Friday, February 26, 2010

Readin' and Day Dreamin'

I can honestly read this over and over. The author of the article does a terrific job articulating the story about crossing Lake Michigan. Their trip over to Michigan sounded very similar to our crossing last year for the Queens Cup. It's tough to describe the feeling of being in the middle of Lake Michigan at 3 a.m. with calm seas and 10 knots of wind.

Every time I read this I can't help but imagine the quintessential moment of the Queens Cup. It was around 3:30 a.m. Half of the crew was below deck taking a cat nap while the rest of us were keeping our eyes on the wind and sails. I was sitting on the port side of the boat in the cockpit as we were on a port tack. It was about 50 degrees and dew was forming on my foulies. As my eyes were getting heavy, the song "Sailing" by Christopher Cross came on the radio. The timing was impeccable! The night was clear and the stars were amazing. I sat there and drank it all in - along with my PBR!

Crossing Lake Michigan

Wednesday, February 24, 2010

Lake Effect Snow...Awesome...errrrr

This picture was taken in the EXACT same location as the picture in the post below, "Spring Planning Begins." The emotional roller coaster Mother Nature puts those of us in the Midwest through this time of year is like a Wile E. Coyote cartoon where he's walking through the desert and thinks he sees a pond and runs to take a big drink of water but ends up drinking sand! Today, without any warning we were hit with a lake-effect snow storm. Anyone feel like drinking sand? Beep Beep!

Tuesday, February 23, 2010

Halyard Organizer Plate Has Arrived!

As I alluded in my previous post, one of the projects planned for the spring is to install a halyard organizer plate. The main reason to install this piece of hardware is to allow additional blocks to attach to the base of the mast so that all control lines can route back to the cockpit. Currently, only the main and jib halyards run back to the cockpit. There is a bolt that runs through the base of the mast / mast step plate to ensure the mast doesn't bounce around while under sail. There are 2 blocks ghetto-rigged to this bolt that allow the halyards to come back to my cam cleats. The halyard organizer plate will go UNDER the mast step plate and bolt to the deck. This will give me the ability to attach more blocks than Jep could ever use at the base of the mast!

I purchased the halyard organizer plate through Garhauer Marine. It's top quality, high-polished 316 stainless steel. The only drawback is that I'll have to drill 4 holes at the base to attach this sucker to the deck (under the mast step plate). Drilling through stainless isn't exactly like drilling through wood, aluminum, or even regular steel. Luckily I have some very resourceful friends! Don't worry, if you cannot visualize I'll be sure to post pictures once the install is complete.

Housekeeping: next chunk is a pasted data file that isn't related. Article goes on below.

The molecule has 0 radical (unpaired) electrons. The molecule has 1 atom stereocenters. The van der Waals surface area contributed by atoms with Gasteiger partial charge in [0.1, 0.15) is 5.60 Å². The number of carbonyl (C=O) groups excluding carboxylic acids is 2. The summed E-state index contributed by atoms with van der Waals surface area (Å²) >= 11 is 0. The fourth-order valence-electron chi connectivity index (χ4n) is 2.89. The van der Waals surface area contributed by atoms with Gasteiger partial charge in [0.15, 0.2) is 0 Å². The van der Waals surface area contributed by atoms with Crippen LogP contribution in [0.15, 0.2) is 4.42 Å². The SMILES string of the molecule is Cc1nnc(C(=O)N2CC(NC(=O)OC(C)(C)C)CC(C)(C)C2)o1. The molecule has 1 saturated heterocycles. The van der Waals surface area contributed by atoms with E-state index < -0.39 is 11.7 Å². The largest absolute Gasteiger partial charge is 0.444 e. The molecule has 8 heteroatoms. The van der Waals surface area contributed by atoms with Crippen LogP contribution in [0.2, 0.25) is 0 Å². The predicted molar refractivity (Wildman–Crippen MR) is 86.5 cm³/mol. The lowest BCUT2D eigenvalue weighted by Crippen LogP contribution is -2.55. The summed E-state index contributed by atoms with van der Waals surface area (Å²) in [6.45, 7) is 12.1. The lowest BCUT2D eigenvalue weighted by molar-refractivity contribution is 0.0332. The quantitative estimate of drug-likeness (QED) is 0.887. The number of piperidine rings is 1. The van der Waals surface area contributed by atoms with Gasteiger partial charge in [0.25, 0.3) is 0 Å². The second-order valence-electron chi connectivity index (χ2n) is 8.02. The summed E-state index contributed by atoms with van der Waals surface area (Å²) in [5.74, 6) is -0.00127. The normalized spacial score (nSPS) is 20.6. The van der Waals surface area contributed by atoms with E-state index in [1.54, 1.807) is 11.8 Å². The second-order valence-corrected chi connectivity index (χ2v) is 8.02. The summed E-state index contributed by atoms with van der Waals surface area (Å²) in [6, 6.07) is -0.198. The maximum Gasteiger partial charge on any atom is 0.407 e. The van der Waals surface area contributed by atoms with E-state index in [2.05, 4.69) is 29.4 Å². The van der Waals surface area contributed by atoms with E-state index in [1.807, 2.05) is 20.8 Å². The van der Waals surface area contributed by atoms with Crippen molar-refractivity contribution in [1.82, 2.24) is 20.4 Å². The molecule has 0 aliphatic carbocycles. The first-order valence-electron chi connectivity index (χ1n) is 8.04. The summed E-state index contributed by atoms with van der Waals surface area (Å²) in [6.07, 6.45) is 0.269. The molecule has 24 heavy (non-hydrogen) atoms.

Sunday, February 21, 2010

Spring Planning Begins

The weather last week has got me thinking of the endless spring projects I have to complete on the boat. For the first time in God-knows-how-long, mother nature gave us a couple days of sun last week! While I have to walk 40 feet to actually see outside at the ol' ore-i-fice, I do have a direct line to a window when I have to print out spreadsheets or make copies. During the summer, the view can be painful!

When I first started authoring this post, I had Bill O'Reilly on in the background. The subject matter was quite intriguing. However, it just didn't feel right posting to my blog and not have Kenny Chesney, Zac Brown Band, or Jimmy Buffett cranking on the Dell! It took 30 seconds after turning on Kenny before I made a b-line to the fridge and got a Leiny Sunset Wheat!

Enough about that.

It's a harsh reality realizing you're a loser. Stay with me. A few nights ago I opened the Excel spreadsheet I use to keep track of all boat additions and their related costs. The workbook contains detailed information such as a description of the item or hardware, total cost, where purchased, date purchased, etc. After reading down the list it became apparent that, like my blog, I had not updated my improvement log in quite some time. With boxes of boat crap and receipts in my large, walk in closet, I began to reconcile the list. Only a total loser would do what I did next. Looking at my improvement log, which is quite long, I thought, "Huh, wonder what my total spend is by retail location?" So, what would a Senior Finance Analyst do in this situation to quickly and accurately compile the data? Create a pivot table and pie chart, of course! Possibly the worst part of all, I actually enjoyed it and started screwing with the cell formats as if I were at work presenting some important financial data to my boss. Turns out 44% of the money I've spent on my boat has gone to West Marine. Lousy crooks!

Along with reconciling my boat improvement log, I also started a list of projects that need to be completed. While my mast is down, I am going to complete the following:

1. Install shore power
2. Barrier coat and bottom paint
3. Install and rig lazy jacks
4. Install halyard organizer plate
5. Rig new halyards and boom topping lift

Mast up:

1. Rewire the DC electrical system (will be quite easy, actually)
2. Repair coax VHF radio connection
3. Lay genoa track
4. Install deck organizers
5. Install new Spinlock cam-cleat

That's a pretty aggressive project list. The 2 main and most difficult projects will be the shore power and bottom paint. All of the other stuff I can do with a can of PBR once the boat in resting peacefully in her slip! Too bad I can't speed up that countdown clock!